This was a really good way to end the trip as we were shown how this guy has invented his own process to crush and fuse waste emerald together with the other minerals in the stone (mainly pyrite) and produce a beautiful rock as a result that he then cabs and makes other forms of jewellery with. It would have been criminal to not walk from there without some of his work. Thankfully Susan was on hand to lend me some dollars to pick up a lovely pair of drops for earring s, as I was out of all cash.

The gold museum was also wonderful. I love seeing how civilisations, thousands of years ago, knew how to find, access and refine gold and produce it in ways that we seem to need advanced machinery to do. Thin sheet, wire, filigree and the lost wax casting, with nothing more than fire and rock to use as tools, just mindboggling.

When we got back to the hotel there was a delightful surprise to find Christina and Kenny had made it back, so there were at least a few hugs and byes that I didn’t think was going to happen. It became clearer that day however that Susan had read the time of her flight wrong and was out salsa-ing when she was meant to be on her plane!

That afternoon I sat down and started to put my thoughts together for documenting this trip. I had tempted fate that morning or lunch when stating that I had seemed to escape any serious tummy-bug issues, unlike a few others and that evening then began one of the worst nights I remember of no sleep, a fever and yo-yoing to the bathroom every half hour. Kenny called dial-a-drug for me and got me delivered hydration juice and a sachet version of Imodium, but things just got worse after they were taken. I was not looking forward to flying home the next day.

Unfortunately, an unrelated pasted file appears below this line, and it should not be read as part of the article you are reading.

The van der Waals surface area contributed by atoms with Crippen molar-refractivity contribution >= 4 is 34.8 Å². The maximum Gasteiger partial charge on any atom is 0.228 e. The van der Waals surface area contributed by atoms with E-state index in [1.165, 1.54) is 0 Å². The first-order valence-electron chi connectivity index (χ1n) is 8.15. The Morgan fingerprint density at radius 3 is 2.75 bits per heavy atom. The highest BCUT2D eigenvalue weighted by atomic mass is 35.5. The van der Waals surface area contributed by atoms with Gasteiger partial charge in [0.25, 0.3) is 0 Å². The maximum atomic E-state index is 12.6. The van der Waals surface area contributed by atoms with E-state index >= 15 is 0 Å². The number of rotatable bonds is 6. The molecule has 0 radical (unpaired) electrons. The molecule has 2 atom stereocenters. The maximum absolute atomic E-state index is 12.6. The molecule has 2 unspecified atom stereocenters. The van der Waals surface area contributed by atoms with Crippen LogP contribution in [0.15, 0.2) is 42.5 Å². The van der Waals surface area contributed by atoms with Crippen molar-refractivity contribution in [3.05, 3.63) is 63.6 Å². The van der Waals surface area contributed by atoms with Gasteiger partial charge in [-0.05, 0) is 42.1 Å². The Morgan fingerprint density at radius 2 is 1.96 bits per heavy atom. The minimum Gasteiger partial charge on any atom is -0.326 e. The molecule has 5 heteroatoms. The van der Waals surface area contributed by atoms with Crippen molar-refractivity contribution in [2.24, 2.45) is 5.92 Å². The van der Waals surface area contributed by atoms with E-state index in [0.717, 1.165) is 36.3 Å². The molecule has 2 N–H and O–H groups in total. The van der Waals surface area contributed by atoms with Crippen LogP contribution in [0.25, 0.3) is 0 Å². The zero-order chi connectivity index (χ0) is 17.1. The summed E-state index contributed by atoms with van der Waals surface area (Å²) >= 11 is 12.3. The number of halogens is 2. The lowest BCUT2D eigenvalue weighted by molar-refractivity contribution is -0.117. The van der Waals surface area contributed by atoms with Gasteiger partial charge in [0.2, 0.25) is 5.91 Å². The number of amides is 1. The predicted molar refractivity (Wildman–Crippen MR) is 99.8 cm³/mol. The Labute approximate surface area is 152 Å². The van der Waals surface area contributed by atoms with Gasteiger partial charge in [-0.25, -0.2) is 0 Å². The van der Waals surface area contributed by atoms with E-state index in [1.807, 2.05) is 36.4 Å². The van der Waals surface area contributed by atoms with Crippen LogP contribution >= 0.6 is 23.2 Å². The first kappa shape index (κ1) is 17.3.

Fever was in full flow I the airport and I had thought I’d find a chemist after security to get some paracetamol but there wasn’t one and it became clear I wasn’t allowed back though to find one. Security then called the paramedics and told me to sit and wait for them. This was embarrassing, I just needed some paracetamol, but two really friendly paramedics arrived and I did my best to tell them I just had a fever, bad stomach and wanted paracetamol. After a half hour of misunderstood questions and badly spoken answers they were happy to give me the two little pills that made a world of difference. Amazingly the plane journey passed without issue and I was never so happy to find a Boots in Heathrow to start the recovery process that was clearly just about to rear its ugly head again.

Home. Exhausted. Picked up at the airport by my amazing Saira and driven back to the flat. She was probably disappointed by my lack of energy and conversation seeing as we hadn’t seen each other in near 10 days and had barely been able to communicate while we were separated, but she didn’t show it to her credit. Never has my bed felt so comfy and I literally melted into all night, unable to get out of it the next day. It took me about a week to get myself back to a healthy working system again, still with my head and heart recounting the whole trip and how significant it had been for me and everyone on it.

Producing gold in under 60 seconds! This is the processing plant at La Fortaleza that Fairmined took us to.